Multi-Messenger Astrophysics (MMA) is an exciting new field of science that combines traditional astronomy with the brand new ability to measure phenomena such as gravitational waves and high-energy neutrino particles that originate from celestial objects. MMA was galvanized when the collision of two neutron stars (labeled GW/GRB 170817A) was detected last year by multiple large science instruments including the NSF-funded Laser Interferometer Gravitational-wave Observatory (LIGO), its sister gravitational wave observatory VIRGO in Italy, NASA's Fermi gamma-ray telescope in space, and many other optical and radio telescopes world-wide. These multiple measurements of just one event improved our estimate of the speed of gravity to phenomenal precision, confirmed that neutron star mergers are the origin of the heavier atomic elements, and gave us a measurement of the radii of neutron stars to about one kilometer accuracy. Over the next decade, LIGO will identify dozens of such events per year. In parallel, the NSF-supported IceCube neutrino observatory at the U.S. South Pole Station and other neutrino and cosmic ray observatories are detecting high-energy cosmic rays from distant cosmological sources; and the new NSF-led Large Synoptic Survey Telescope and upcoming radio astronomy facilities will come online to survey the skies with unprecedented speed and depth throughout the Universe. While each kind of astronomical observing system will bring fascinating new discoveries, it is in their combination - through MMA - that transformative new insights into some of the most fundamental questions about the Universe can be realized: What is the nature of the highest-energy cosmic particle accelerators? What are the properties of cold and hot bulk matter at supra-nuclear densities? How do black holes form and evolve, across their full range of masses, and throughout cosmic time?
The promise of Multi-Messenger Astrophysics can be realized only if sufficient cyberinfrastructure is available to rapidly handle, combine, and analyze the very large-scale distributed data from all the types of astronomical measurements. This project seeks to carry out community planning for scalable cyberinfrastructure to support MMA. The primary goal is to identify the key questions and cyberinfrastructure projects required by the community to take full advantage of the substantial investments in current facilities, and to realize the enormous potential of the multiple imminent next-generation projects over the decade to come. Two products of the project will be: 1) a community white paper that presents an in-depth analysis of the cyberinfrastructure needs and the opportunities for collaborations among astronomers, computer scientists, and data scientists; and 2) a strategic plan for a scalable cyberinfrastructure institute for multi-messenger astrophysics laying out its proposed mission, identifying the highest priority areas for cyberinfrastructure research and development for the US-based multi-messenger astrophysics community, and presenting a strategy for managing and evolving a set of services that benefits and engages the entire community.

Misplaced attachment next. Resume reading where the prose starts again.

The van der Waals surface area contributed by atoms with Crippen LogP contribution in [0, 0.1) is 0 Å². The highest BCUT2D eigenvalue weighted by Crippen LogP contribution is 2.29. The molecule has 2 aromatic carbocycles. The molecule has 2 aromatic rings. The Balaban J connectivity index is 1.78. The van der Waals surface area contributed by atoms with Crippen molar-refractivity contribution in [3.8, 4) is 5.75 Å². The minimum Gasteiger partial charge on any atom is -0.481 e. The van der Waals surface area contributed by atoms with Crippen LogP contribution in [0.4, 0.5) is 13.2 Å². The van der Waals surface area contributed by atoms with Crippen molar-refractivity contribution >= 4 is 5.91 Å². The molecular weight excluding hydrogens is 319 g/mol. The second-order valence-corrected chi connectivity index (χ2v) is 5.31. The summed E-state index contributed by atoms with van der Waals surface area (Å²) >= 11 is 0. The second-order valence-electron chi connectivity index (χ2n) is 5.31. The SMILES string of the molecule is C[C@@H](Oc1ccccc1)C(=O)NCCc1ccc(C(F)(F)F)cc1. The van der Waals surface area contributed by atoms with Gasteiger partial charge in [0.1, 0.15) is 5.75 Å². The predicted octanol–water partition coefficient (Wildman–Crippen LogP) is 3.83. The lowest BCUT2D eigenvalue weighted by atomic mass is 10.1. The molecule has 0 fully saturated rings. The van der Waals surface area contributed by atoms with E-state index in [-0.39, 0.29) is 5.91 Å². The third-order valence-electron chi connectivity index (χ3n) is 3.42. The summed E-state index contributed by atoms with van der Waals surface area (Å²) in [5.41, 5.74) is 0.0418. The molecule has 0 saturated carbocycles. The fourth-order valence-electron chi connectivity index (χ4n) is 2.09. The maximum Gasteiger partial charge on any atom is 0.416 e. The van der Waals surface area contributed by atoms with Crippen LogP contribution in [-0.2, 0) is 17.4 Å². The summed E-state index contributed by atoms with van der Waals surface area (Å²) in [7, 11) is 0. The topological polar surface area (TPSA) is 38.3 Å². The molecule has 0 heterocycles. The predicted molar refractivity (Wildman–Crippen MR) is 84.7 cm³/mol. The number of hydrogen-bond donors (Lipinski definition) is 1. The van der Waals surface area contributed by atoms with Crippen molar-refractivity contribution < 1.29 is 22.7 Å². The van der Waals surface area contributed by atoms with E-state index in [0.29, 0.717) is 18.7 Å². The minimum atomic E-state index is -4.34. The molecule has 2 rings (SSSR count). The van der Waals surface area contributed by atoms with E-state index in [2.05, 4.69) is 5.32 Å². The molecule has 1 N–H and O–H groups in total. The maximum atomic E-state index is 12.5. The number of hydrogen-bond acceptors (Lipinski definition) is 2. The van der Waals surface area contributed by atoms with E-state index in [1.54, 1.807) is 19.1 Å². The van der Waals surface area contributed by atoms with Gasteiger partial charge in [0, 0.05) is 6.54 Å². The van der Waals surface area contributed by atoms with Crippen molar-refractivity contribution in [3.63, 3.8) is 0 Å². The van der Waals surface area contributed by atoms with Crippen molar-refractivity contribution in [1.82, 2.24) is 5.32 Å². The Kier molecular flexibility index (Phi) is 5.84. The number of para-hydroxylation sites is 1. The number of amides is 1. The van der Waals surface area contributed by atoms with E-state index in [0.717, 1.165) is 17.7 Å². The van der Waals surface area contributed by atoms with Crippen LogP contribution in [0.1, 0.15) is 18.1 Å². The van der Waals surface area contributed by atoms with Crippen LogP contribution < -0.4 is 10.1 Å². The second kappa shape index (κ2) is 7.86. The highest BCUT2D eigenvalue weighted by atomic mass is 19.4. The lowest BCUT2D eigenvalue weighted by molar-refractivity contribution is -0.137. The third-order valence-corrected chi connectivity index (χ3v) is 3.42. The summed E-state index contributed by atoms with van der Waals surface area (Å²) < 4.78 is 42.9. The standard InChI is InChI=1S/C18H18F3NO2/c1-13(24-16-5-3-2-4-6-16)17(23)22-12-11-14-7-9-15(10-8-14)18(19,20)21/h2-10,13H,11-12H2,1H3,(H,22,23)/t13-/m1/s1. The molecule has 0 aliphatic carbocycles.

This project advances the objectives of the National Strategic Computing Initiative (NSCI) and the objectives of 'Harnessing the Data Revolution' and 'Windows on the Universe, two of the 10 Big Ideas for Future NSF Investments.
This project is supported by the Office of Advanced Cyberinfrastructure in the Directorate for Computer & Information Science & Engineering and the Division of Astronomical Sciences and the Division of Physics in the Directorate of Mathematical & Physical Sciences.
This award reflects NSF's statutory mission and has been deemed worthy of support through evaluation using the Foundation's intellectual merit and broader impacts review criteria.
|Effective start/end date||10/1/18 → 9/30/20|
- National Science Foundation: $33,712.00